Fed by Dudhatoli forest range, the Ramganga West and Nayaar East and West in Uttarakhand are perennial rivers of immense scenic beauty amid emerging and looming threats. This photo blogs highlights some of the charms and concerns of these non-glacial rivers of the Ganga Basin.
Travelling along Ramganga, from Bhikiyasain-Almora to Mehalchauri-Chamoli (about 90 kms)
Interactive google map of Ramganga river.
Through Nayaar Basin Now: Peethsain to Satpuli via Chaubattakhal (about 130 km)
This is Byasi stream, a tributary of East Nayyar rising from buffer area of Dudhatoli forest. Local people are seen breaking the boulders at the bottom of image. The river stones are used in a wide range of construction activities. A water mill (Gharat) is also visible in operation upstream. There are few other perennial streams supporting watermill running round the year, the only source of grinding grains in the area. The stream in last week of May 2020 saw a flash flood and since then rainfall has been low. (Bhim Singh Rawat/ SANDRP)
On May 28 several parts of #Uttarakhand received heavy rainfall. A video shared by Ranveer S Bisht shows flash flood in a small stream of Byasi village in Thailisain Block, Pouri. The stream feeds E Nyaar & supports a mini hydel seasonally, a water mill visible in video yr round. pic.twitter.com/QUa0ocgsDt
The Ramganga and Nayaar rivers are significant part of National River Ganga. Fed by forest the rivers are rich in scenic beauty and aquatic and riparian biodiversity essentially serving large number of population with drinking, irrigation water, food, fish and minerals. They are among crucial abode for critical Mahseer fish.
The rivers are facing several existing threats while more are emerging including inattention by authorities. They are under pressure from unabated soil erosion primarily happening because of forest degradation, road widening and construction projects throughout the basin.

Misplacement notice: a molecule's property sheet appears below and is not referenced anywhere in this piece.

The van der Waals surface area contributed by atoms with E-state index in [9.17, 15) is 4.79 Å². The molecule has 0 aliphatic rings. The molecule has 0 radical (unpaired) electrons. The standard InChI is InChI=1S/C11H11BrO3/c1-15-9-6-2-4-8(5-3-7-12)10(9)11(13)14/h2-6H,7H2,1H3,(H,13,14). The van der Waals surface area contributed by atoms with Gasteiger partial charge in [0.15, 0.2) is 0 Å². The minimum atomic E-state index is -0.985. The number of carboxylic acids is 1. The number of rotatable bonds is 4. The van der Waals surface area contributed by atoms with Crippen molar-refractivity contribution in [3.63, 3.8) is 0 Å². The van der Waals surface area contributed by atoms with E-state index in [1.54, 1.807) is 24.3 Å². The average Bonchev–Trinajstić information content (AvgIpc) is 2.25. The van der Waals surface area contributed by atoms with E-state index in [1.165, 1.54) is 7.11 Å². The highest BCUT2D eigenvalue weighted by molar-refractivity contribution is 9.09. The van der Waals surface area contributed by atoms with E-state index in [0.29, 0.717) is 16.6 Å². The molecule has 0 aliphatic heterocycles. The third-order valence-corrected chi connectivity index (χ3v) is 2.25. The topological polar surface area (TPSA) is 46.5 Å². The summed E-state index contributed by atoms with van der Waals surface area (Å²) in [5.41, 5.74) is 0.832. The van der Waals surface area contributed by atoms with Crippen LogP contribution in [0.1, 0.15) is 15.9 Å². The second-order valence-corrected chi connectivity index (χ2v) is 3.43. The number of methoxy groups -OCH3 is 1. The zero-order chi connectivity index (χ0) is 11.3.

With changing farming practices and life style the demand for water abstraction from the rivers and streams feeding them is steadily on the rise, while local people share that overall water level in the rivers have declined over the years. The rampant disposal of solid, liquid waste into rivers has been affecting the aquatic life and water quality which needs to be studied and addressed in time bound manner.
Similarly the spread of invasive weeds is posing threats to riparian flora and fauna. The impact of excessive riverbed mining on the river eco-system and livelihood of local people are not yet being looked into or understood. And the climatic threats omnipresent across the basin can no longer be ignored.
Note The Ramganga West and Nayaar East and West rivers originate from Dudhatoli forest range in Uttarakhand from a height of about 2400 metres from mean sea level. The dense forest patch comprises of about 25 km long stretch in the border districts of Pauri and Chamoli Garhwal.
Known as Pamir (paradise) of Uttarakhand, Dudhatoli jungles are also source of many forest-fed perennial streams and seven non-glacial rivers including Ramganga and twin Nayaar rivers. While east and west Nayaar flows from the western side of Dudhatoli, the Ramgnaga (west) rises from the east direction. (The origin of Ramganga East is Namik glacier in Pithoragarh district and merges into Saryu river at Rameshwar near Ghat, Pithoragarh.)
All the three forest rivers flow perennially and feeds the National river Ganga. While about 190 km long Nayaar rivers merge together at Satpuli town in Kotdwar then flowing as single river to join Ganga at Vyas Ghat in Rishikesh, the Ramganga west runs a length of 596 km flowing through Uttarakhand and Bijnor, Moradabad, Rampur districts of Uttar Pradesh finally meeting Ganga in Hardoi district.
To know more about Ramganga West and Nayaar Rivers, please see SANDRP’s earlier blogs: